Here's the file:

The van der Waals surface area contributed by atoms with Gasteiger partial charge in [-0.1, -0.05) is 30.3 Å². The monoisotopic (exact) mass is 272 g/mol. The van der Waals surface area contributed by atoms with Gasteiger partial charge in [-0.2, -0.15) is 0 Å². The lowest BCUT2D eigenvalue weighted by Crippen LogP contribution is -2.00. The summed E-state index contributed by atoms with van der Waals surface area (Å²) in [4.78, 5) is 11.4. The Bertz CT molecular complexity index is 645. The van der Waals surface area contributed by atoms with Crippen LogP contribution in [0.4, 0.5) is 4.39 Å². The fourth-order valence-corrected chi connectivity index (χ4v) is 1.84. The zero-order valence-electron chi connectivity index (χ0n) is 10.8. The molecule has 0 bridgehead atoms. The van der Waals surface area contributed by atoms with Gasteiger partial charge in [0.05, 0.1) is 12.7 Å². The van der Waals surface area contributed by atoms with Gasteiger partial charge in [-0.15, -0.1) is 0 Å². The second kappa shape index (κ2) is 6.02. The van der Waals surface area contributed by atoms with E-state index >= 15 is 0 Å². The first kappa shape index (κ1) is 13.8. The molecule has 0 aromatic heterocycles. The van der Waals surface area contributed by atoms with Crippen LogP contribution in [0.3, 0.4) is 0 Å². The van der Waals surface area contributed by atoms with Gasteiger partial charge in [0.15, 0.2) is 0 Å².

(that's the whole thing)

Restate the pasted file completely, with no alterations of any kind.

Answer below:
The van der Waals surface area contributed by atoms with Gasteiger partial charge in [-0.1, -0.05) is 30.3 Å². The monoisotopic (exact) mass is 272 g/mol. The van der Waals surface area contributed by atoms with Gasteiger partial charge in [-0.2, -0.15) is 0 Å². The lowest BCUT2D eigenvalue weighted by Crippen LogP contribution is -2.00. The summed E-state index contributed by atoms with van der Waals surface area (Å²) in [4.78, 5) is 11.4. The Bertz CT molecular complexity index is 645. The van der Waals surface area contributed by atoms with Crippen LogP contribution in [0.4, 0.5) is 4.39 Å². The fourth-order valence-corrected chi connectivity index (χ4v) is 1.84. The zero-order valence-electron chi connectivity index (χ0n) is 10.8. The molecule has 0 bridgehead atoms. The van der Waals surface area contributed by atoms with Gasteiger partial charge in [0.05, 0.1) is 12.7 Å². The van der Waals surface area contributed by atoms with Gasteiger partial charge in [-0.15, -0.1) is 0 Å². The second kappa shape index (κ2) is 6.02. The van der Waals surface area contributed by atoms with E-state index >= 15 is 0 Å². The first kappa shape index (κ1) is 13.8. The molecule has 0 aromatic heterocycles. The van der Waals surface area contributed by atoms with Crippen LogP contribution in [0.3, 0.4) is 0 Å². The van der Waals surface area contributed by atoms with Gasteiger partial charge in [0.15, 0.2) is 0 Å².